The EU Regional Trust Fund in Response to the Syrian Crisis supports activities that promote social cohesion, such as peace building activities, peer information, outreach, information campaigns, and awareness sessions on various topics. Social cohesion, as another priority sector of the Trust Fund, is closely linked to the protection sector, and both aim at improving the wellbeing of Syrian and host community children, women and adults. The EU Regional Trust Fund reaches more than 1,000,000 vulnerable refugees and local beneficiaries in Lebanon, Jordan, Turkey, Iraq, Armenia, and the Western Balkans.
W is 17 and he is one of the 130 inmates detained at the Juvenile Detention Centre in Duhok, Iraq. He was sentenced to a 6 months detention after fighting with another student. Because many young people live in the centre, sports facilities and a library are available. Inmates follow classes and practice sports so that when they have served their sentences, they can return to their communities and contribute positively. Thanks to the European Union via the EU Regional Trust Fund in Response to the Syrian Crisis, and GIZ, the centre's football pitch has been rehabilitated. Watch W’s story and learn more about the work the European Union does in the region here: bit.ly/EUTFSyria.
The European Union Regional Trust Fund in response to the Syrian crisis’ exhibition "Faces of Resilience: From Syria and the Region" by photographer Johanna de Tessières displays portraits and personal stories of those whose lives have been irrevocably impacted by the Syria crisis. Johanna’s photos document a selection of the many projects supported by the European Union through the Trust Fund. They shed light on the individual lives behind the unimaginable numbers, which have been irrevocably changed by the Syria crisis. These photos also showcase how the EU’s support has enabled many Syrians, Iraqis, Jordanian and Lebanese people to start rebuilding their lives and to turn desperation into hope. Despite trauma and personal losses, the protagonists of these stories reveal their extraordinary resilience and determination to carry on, care for their children and dream of a better future.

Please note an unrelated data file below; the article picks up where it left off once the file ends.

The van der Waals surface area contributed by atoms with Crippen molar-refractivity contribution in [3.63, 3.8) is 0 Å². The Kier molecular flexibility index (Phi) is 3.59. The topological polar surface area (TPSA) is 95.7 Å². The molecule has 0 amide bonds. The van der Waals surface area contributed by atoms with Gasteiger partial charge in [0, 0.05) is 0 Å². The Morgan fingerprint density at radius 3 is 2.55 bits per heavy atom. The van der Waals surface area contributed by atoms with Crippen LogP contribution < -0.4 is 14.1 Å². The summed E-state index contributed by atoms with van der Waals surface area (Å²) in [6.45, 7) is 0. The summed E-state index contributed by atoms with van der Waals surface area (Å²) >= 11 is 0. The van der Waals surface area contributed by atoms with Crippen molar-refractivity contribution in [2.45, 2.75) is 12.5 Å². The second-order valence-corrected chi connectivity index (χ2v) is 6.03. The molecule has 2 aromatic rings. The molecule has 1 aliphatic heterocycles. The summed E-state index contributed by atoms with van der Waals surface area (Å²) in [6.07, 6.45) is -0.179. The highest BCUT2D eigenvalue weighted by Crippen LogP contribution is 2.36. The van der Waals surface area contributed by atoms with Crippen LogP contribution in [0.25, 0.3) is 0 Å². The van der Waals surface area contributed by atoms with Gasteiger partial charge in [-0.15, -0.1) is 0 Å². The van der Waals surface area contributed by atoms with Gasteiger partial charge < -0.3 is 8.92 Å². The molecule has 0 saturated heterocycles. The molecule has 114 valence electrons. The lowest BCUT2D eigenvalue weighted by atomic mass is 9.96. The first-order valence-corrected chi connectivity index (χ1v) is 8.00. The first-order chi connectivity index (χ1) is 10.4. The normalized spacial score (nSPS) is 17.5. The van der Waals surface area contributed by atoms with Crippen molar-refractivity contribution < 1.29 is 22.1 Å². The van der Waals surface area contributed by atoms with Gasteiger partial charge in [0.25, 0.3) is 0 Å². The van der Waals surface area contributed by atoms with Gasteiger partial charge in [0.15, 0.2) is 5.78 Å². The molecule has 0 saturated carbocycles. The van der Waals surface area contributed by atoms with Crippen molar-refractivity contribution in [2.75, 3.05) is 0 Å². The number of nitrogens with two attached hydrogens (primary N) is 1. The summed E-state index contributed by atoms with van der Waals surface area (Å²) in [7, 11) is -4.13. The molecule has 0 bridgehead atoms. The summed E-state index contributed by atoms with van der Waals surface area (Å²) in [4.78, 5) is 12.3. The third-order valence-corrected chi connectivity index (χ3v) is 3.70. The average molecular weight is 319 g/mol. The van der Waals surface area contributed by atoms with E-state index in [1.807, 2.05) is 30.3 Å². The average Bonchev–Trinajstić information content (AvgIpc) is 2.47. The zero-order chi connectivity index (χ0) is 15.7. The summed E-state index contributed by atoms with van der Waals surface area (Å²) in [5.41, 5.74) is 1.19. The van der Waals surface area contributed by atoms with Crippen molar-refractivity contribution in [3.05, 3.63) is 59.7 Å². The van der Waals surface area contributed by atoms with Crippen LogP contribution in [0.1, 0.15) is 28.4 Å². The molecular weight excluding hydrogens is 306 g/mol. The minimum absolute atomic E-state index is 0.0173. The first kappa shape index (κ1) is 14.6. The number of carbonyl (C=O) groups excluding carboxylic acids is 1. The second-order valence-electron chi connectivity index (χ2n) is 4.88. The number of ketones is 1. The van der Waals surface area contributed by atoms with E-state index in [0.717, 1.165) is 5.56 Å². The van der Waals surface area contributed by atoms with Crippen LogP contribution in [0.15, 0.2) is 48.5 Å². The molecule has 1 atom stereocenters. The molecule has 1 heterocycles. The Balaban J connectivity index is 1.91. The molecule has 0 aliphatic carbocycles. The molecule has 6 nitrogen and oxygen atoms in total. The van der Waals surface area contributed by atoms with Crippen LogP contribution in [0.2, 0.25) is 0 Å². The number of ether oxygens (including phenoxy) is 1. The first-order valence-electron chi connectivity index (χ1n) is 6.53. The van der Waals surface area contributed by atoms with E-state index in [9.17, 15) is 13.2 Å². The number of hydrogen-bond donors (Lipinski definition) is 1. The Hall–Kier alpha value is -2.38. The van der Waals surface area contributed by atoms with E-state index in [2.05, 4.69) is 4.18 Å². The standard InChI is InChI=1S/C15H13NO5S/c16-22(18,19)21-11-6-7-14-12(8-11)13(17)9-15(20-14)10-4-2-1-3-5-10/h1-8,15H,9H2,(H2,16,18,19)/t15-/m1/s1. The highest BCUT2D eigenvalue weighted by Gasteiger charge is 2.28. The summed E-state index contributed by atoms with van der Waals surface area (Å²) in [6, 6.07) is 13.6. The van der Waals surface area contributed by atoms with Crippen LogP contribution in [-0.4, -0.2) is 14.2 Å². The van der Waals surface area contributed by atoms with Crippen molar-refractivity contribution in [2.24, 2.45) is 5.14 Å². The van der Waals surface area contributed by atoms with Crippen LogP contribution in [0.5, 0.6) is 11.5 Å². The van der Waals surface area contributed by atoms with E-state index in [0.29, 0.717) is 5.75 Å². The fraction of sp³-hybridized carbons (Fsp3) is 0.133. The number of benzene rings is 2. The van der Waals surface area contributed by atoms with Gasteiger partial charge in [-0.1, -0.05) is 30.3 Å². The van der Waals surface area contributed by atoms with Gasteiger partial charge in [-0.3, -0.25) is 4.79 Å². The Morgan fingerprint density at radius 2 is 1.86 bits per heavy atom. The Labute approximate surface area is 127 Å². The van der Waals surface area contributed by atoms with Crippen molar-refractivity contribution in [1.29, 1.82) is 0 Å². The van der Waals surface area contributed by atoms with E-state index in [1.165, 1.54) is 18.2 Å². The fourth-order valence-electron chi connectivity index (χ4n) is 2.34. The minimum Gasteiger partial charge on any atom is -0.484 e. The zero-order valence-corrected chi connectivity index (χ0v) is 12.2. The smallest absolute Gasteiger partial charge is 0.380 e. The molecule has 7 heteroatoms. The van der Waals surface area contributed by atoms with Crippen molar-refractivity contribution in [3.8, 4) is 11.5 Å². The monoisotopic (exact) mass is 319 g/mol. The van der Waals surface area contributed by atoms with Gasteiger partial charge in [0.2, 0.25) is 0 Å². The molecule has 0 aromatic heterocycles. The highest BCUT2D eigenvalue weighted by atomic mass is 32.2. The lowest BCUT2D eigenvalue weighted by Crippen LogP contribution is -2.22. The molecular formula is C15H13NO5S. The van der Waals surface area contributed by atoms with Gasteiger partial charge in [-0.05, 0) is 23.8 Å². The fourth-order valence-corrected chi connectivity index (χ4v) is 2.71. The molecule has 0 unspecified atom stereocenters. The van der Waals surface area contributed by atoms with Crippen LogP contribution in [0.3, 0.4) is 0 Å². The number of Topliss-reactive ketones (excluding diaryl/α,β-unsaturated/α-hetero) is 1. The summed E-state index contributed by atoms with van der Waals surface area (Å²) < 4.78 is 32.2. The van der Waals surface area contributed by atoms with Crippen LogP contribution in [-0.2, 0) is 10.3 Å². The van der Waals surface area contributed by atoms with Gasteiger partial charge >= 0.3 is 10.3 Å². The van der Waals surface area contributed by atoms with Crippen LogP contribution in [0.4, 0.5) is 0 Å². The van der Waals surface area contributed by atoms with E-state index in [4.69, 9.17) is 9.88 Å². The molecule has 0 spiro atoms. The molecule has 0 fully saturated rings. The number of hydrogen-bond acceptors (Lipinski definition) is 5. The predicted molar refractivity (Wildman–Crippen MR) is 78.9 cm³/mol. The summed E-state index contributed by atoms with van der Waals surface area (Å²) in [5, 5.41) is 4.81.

Over the summer, 11-year-old Syrian schoolgirl Esraa - decorated the school walls with beautiful murals together with her Syrian and Jordanian classmates. The ‘Happy Walls’ project showcases stories of resilience and successful integration between Syrian refugees and local community children. This initiative is one of many other QUDRA project initiatives. Funded by the EU Regional Trust Fund, it helps some 600,000 Syrian and local communities in Iraq, Jordan, Lebanon, and Turkey become more resilient and secure a better future. More stories: http://bit.ly/EUTF_Madad_videos
Lai is a 40-year-old Syrian from Deraa, who moved to the north of Jordan with his wife and 4 children. They left everything behind in 2013 due to the war in their home country and built a new life from scratch. In a patriarchal society where men are seen as the sole breadwinners for their families, Lai felt that the survival of his loved ones was dependent on him.
They were stable and happy in Syria: Lai owned a home and goats and sheep,...
Unique life perspectives captured through the lens of community reporters
Muntadhar Salem Alhoreshawi, 25, from Missan in Iraq is one of eighty youth, including internally displaced, host community members and Syrian refugees, to have become Community Reporters after completing a training on broadcast and photojournalism. “I am excited to finally receive my certificate in broadcast journalism. It was a valuable, memorable experience during which I broadened my skill set and was able to reflect real stories of the people of my province as a community reporter and journalist.”
It was also an opportunity for the youth to learn a profession and find jobs. “I was inspired by the Community Reporters...
Shaping the leaders of tomorrow
"I was able to establish this organisation, because indeed there weren’t any organisations that took care of youth or women issues."
Jihane Mourjan had been volunteering with the Sadiq programme - an initiative that aims to protect youth, adolescents and children from the problems they face - in Jordan before deciding to establish her own organisation, the Bushra center in Zarqa in 2016: “I really loved volunteer work and that’s why I decided that I need to do something for the community and to help the marginalised segments of society”. The main idea behind the center was to help...